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In January 2012, it will go back to being a non-refundable tax credit that can be used over a six year period.  After that it will likely be non-refundable and you would have the six years to use it up or lose it.   I don't know your story, but there are lower cost ways to adopt a child.  I adopted two of my foster children and DS's adoption cost me $50 and DD's adoption was $90.



Thanks! I am still confused, though... What is the difference between 2012 and later, as we know now? Am I wrong to think that you basically described the same situation twice (6 year period, non-refundable), both for 2012 and after?

 

Can the tax credit be claimed by the adoptive parents, only, or could someone else claim it, assuming that person had donated to the doption at least the amount of the tax credit?

 

The problem is that we are not in the USA. Thus foster to adopt, for example, is not possible for us. Our options, it looks like, are domestic infant adoption and int'l from a non Hague country. (Due to the country we are living in right now making things really complicated.)


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#13 of 22 Old 12-25-2010, 04:42 AM
 
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Quote:
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Quote:
Originally Posted by Polliwog View Post

In January 2012, it will go back to being a non-refundable tax credit that can be used over a six year period.  After that it will likely be non-refundable and you would have the six years to use it up or lose it.   I don't know your story, but there are lower cost ways to adopt a child.  I adopted two of my foster children and DS's adoption cost me $50 and DD's adoption was $90.



Thanks! I am still confused, though... What is the difference between 2012 and later, as we know now? Am I wrong to think that you basically described the same situation twice (6 year period, non-refundable), both for 2012 and after?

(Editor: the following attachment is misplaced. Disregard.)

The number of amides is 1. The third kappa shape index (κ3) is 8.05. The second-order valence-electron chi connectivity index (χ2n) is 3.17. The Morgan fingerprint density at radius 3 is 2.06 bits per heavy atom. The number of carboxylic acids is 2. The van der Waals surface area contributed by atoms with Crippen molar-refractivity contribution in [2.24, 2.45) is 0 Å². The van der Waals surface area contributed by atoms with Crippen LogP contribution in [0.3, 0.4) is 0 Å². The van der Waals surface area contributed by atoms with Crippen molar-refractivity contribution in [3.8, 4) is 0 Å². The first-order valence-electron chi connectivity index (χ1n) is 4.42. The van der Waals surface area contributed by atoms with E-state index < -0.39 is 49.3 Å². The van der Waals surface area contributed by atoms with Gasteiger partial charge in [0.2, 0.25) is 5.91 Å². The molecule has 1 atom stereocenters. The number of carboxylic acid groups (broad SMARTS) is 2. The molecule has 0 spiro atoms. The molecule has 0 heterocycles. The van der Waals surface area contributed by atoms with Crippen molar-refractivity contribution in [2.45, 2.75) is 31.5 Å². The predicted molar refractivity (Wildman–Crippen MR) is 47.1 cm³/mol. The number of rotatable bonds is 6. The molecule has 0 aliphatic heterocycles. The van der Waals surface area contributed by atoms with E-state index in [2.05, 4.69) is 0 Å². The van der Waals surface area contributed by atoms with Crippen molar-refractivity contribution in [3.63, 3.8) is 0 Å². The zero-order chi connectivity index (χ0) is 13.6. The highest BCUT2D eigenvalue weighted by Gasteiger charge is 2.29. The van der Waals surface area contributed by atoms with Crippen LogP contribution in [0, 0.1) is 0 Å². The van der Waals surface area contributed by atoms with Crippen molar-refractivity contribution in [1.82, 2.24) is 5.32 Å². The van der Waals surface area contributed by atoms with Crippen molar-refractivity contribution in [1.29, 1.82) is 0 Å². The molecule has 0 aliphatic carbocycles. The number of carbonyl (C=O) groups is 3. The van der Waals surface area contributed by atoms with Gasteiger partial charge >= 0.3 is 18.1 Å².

Can the tax credit be claimed by the adoptive parents, only, or could someone else claim it, assuming that person had donated to the doption at least the amount of the tax credit?

 

The problem is that we are not in the USA. Thus foster to adopt, for example, is not possible for us. Our options, it looks like, are domestic infant adoption and int'l from a non Hague country. (Due to the country we are living in right now making things really complicated.)



After 2012, it's set to go back to $5000, still non-refundable.  BUT, it keeps being extended, so the chances of it going down to $5000 is slim...

 

Only the adoptive parents can take the credit.  If you do a domestic adoption in the US, you can claim the credit the year you spend the money, regardless of what year you finalize (so you can claim the credit before the adoption is finalized).  If you do an international adoption, you claim the credit the year the adoption is finalized, no matter when you spend the money (so you can spend money over the course of 2010 & 2011, and then finalize in 2012, but you couldn't claim the credit until after you finalize...the reason for this is that the credit can only be given if the child is a US citizen, so you have to wait until after the finalization to get that credit, whereas in a domestic adoption, the child is already a citizen at birth).  But, as far as I know, you have to be the adoptive parent to get the credit.